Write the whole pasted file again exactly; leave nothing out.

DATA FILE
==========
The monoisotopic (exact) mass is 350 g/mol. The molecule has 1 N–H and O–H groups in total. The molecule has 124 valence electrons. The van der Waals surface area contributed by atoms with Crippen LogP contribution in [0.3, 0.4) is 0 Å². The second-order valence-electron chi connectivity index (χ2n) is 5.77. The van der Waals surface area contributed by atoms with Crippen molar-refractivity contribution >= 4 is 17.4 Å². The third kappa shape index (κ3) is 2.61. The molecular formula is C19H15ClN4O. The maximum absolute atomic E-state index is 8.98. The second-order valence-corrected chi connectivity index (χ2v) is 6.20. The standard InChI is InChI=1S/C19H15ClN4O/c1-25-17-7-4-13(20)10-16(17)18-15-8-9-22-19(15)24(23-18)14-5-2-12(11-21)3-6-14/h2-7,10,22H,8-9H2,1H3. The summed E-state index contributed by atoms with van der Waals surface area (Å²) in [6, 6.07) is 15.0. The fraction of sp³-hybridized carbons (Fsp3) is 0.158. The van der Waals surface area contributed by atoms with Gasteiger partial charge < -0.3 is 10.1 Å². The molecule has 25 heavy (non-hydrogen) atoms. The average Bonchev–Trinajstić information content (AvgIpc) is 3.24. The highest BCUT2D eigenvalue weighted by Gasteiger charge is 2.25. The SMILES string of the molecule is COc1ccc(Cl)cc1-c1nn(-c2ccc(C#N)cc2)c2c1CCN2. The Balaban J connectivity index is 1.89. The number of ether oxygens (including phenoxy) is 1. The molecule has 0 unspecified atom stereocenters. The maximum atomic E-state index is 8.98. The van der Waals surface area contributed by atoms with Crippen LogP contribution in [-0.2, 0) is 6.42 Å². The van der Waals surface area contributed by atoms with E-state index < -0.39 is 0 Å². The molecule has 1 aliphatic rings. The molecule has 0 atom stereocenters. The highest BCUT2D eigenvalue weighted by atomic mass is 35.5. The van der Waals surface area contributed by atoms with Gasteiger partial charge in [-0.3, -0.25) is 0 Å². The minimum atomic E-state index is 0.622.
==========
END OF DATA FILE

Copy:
The monoisotopic (exact) mass is 350 g/mol. The molecule has 1 N–H and O–H groups in total. The molecule has 124 valence electrons. The van der Waals surface area contributed by atoms with Crippen LogP contribution in [0.3, 0.4) is 0 Å². The second-order valence-electron chi connectivity index (χ2n) is 5.77. The van der Waals surface area contributed by atoms with Crippen molar-refractivity contribution >= 4 is 17.4 Å². The third kappa shape index (κ3) is 2.61. The molecular formula is C19H15ClN4O. The maximum absolute atomic E-state index is 8.98. The second-order valence-corrected chi connectivity index (χ2v) is 6.20. The standard InChI is InChI=1S/C19H15ClN4O/c1-25-17-7-4-13(20)10-16(17)18-15-8-9-22-19(15)24(23-18)14-5-2-12(11-21)3-6-14/h2-7,10,22H,8-9H2,1H3. The summed E-state index contributed by atoms with van der Waals surface area (Å²) in [6, 6.07) is 15.0. The fraction of sp³-hybridized carbons (Fsp3) is 0.158. The van der Waals surface area contributed by atoms with Gasteiger partial charge < -0.3 is 10.1 Å². The molecule has 25 heavy (non-hydrogen) atoms. The average Bonchev–Trinajstić information content (AvgIpc) is 3.24. The highest BCUT2D eigenvalue weighted by Gasteiger charge is 2.25. The SMILES string of the molecule is COc1ccc(Cl)cc1-c1nn(-c2ccc(C#N)cc2)c2c1CCN2. The Balaban J connectivity index is 1.89. The number of ether oxygens (including phenoxy) is 1. The molecule has 0 unspecified atom stereocenters. The maximum atomic E-state index is 8.98. The van der Waals surface area contributed by atoms with Crippen LogP contribution in [-0.2, 0) is 6.42 Å². The van der Waals surface area contributed by atoms with E-state index < -0.39 is 0 Å². The molecule has 1 aliphatic rings. The molecule has 0 atom stereocenters. The highest BCUT2D eigenvalue weighted by atomic mass is 35.5. The van der Waals surface area contributed by atoms with Gasteiger partial charge in [-0.3, -0.25) is 0 Å². The minimum atomic E-state index is 0.622.